BY: MICHAEL D. CONNELLY
For the past two decades we have witnessed the unrelenting spread of chaos throughout our nation's healthcare system. Under the current U.S. system for delivering and financing care, more than 44 million Americans have no health insurance and the nation's annual health costs have reached $1.2 trillion.1 George Halvorson, in his book Strong Medicine,2 describes it as the most wasteful, complex, redundant healthcare system in the world, in which as many as 25 percent of all the procedures performed are unnecessary. He goes on to state that our organizational model has been locked into the inefficient, splintered nonsystem of the 1940s, with millions of independent service providers competing with each other for their piece of the healthcare dollar, often at the expense of both quality and cost. The much publicized Institute of Medicine Report3 offers additional evidence to support this critique of our health delivery model.
It is time for our nation to articulate a healthcare policy for our country that discourages this waste and effectively promotes affordable, accessible healthcare for all. The Catholic Health Association (CHA), with 2,000 member organizations, and the American College of Physicians-American Society of Internal Medicine (ACP-ASIM), representing 115,000 doctors, have joined in a commitment to systemic reform. We believe it is immoral that, in this prosperous nation, working people find themselves without insurance if employers refuse to cover them or they are downsized out of a job. It is intolerable that the elderly, whether poor or middle income, must negotiate a confusing array of regulations and costly options to find dependable care when they become frail or disabled, and 11 million children receive inadequate care because they are not covered by insurance.4
The American Public's Confusion
The complexity and the personal nature of healthcare make it a difficult topic to discuss objectively in our culture. In a recent article, Daniel Callahan notes:
Yet even after reviewing all the more obvious reasons why the United States—alone among all the developed countries of the world—does not have universal healthcare, there is still a lingering mystery. We have no trouble understanding the need for universal education, fire and police protection, and for national defense. For every other developed country, it is obvious that healthcare belongs among them. For us, it is not clear at all. . . . Our American individualism and self-righteousness about health behavior do not create good soil in which to grow universal healthcare coverage. Nor is there anything on the cultural horizon to indicate that any serious change is in the offing.5
Our citizens seem to fear the interference of "Big Brother" government, and this is unfortunate because some sectors of our society truly need government leadership. From history we know the benefits of government leadership in education, the environment, labor practices, and gun control. Without a doubt, consistent national policies are as essential in healthcare as they are in these areas. But to gain public support for healthcare reform, we need to better articulate the shortcomings of the existing delivery model and more clearly frame potential solutions to those shortcomings.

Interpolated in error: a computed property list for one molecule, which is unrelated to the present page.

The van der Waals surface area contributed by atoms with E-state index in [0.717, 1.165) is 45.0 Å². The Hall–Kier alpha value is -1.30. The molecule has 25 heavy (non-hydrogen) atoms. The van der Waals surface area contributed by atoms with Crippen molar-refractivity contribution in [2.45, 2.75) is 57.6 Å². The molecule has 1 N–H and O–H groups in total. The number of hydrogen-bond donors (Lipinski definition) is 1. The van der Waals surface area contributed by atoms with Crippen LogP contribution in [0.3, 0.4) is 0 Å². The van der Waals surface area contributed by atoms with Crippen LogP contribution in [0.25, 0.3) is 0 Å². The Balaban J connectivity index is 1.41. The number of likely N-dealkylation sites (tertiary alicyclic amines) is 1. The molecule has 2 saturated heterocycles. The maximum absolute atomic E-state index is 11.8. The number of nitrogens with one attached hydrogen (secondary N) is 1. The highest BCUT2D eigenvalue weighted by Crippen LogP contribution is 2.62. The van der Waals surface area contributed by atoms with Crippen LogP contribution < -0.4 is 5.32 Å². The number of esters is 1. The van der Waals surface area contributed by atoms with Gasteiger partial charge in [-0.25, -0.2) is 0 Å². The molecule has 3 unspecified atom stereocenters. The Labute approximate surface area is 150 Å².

Our Current Economic Model
We must ask how well the current system is working in light of the following disturbing facts.
First, we spend more than 14 percent of our gross national product on healthcare, yet Germany, England, and Canada cover all their residents with an outlay of only about 9 percent. Even with these substantially smaller expenditures, these nations have universal healthcare insurance.
Second, the proliferation of centers devoted to specialties, such as cancer franchises or heart hospitals, has further fragmented the delivery system. These healthcare "boutiques" are designed to increase the volume of services; they drive up costs and duplicate services among providers.
Third, the model operates under thousands of complex and conflicting payment formulas issued from commercial insurers, the federal government, and state governments. These formulas make collecting fees an expensive nightmare for providers. Payment incentives also discourage providers from offering preventive care, which is the most effective way to improve people's health.
Fourth, the financial incentives in the economic model pit providers against each other (e.g., outpatient surgical centers against hospitals, hospitals against physicians). This model bureaucratically obstructs access to care with barriers like preauthorization requirements and at the same time encourages the proliferation of profitable but unneeded services through fee-for-service payments. For example, we have more MRI centers in some of our cities than Canada or Germany has in its entire country.
Fifth, the proliferation of malpractice litigation has created a costly and ineffective system for assisting harmed patients. Malpractice litigation does little to discourage malpractice because of its arbitrary nature. A legal finding of malpractice is based on a hypothetical standard of care that is subjective and easily manipulated. Consequently, the possibility of litigation discourages honest and candid disclosure of poor practices. Again, the recent Institute of Medicine study reinforces this observation.
Perhaps a more profound impact than the cost and ineffectiveness of our large malpractice system is the serious harm it has done to trust and the relationships among providers, payers, and patients.
Individual Choice Versus the Common Good